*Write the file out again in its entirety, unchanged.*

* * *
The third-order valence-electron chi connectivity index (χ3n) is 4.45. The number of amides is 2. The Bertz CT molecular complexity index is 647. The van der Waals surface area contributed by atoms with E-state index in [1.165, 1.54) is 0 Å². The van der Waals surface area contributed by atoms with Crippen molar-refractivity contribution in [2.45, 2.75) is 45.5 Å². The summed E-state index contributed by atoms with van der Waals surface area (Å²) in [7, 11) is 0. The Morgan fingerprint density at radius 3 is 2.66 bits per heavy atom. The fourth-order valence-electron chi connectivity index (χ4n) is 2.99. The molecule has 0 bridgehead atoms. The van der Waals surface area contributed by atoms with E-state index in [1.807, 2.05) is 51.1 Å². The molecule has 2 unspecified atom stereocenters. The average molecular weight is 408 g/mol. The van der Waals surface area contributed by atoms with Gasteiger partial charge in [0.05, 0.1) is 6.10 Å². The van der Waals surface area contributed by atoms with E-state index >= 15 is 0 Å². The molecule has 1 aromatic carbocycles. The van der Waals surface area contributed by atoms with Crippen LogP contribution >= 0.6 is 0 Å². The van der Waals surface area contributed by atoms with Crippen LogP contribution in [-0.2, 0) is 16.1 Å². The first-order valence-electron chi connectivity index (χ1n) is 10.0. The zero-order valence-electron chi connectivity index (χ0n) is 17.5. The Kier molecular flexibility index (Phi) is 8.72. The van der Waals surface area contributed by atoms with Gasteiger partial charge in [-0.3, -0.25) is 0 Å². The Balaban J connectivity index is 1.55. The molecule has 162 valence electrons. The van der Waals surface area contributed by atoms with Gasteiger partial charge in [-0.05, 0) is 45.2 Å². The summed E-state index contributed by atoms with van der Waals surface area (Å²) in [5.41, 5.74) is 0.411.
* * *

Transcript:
The third-order valence-electron chi connectivity index (χ3n) is 4.45. The number of amides is 2. The Bertz CT molecular complexity index is 647. The van der Waals surface area contributed by atoms with E-state index in [1.165, 1.54) is 0 Å². The van der Waals surface area contributed by atoms with Crippen molar-refractivity contribution in [2.45, 2.75) is 45.5 Å². The summed E-state index contributed by atoms with van der Waals surface area (Å²) in [7, 11) is 0. The Morgan fingerprint density at radius 3 is 2.66 bits per heavy atom. The fourth-order valence-electron chi connectivity index (χ4n) is 2.99. The molecule has 0 bridgehead atoms. The van der Waals surface area contributed by atoms with E-state index in [1.807, 2.05) is 51.1 Å². The molecule has 2 unspecified atom stereocenters. The average molecular weight is 408 g/mol. The van der Waals surface area contributed by atoms with Gasteiger partial charge in [0.05, 0.1) is 6.10 Å². The van der Waals surface area contributed by atoms with E-state index >= 15 is 0 Å². The molecule has 1 aromatic carbocycles. The van der Waals surface area contributed by atoms with Crippen LogP contribution >= 0.6 is 0 Å². The van der Waals surface area contributed by atoms with Crippen LogP contribution in [-0.2, 0) is 16.1 Å². The first-order valence-electron chi connectivity index (χ1n) is 10.0. The zero-order valence-electron chi connectivity index (χ0n) is 17.5. The Kier molecular flexibility index (Phi) is 8.72. The van der Waals surface area contributed by atoms with Gasteiger partial charge in [-0.3, -0.25) is 0 Å². The Balaban J connectivity index is 1.55. The molecule has 162 valence electrons. The van der Waals surface area contributed by atoms with Gasteiger partial charge in [-0.05, 0) is 45.2 Å². The summed E-state index contributed by atoms with van der Waals surface area (Å²) in [5.41, 5.74) is 0.411.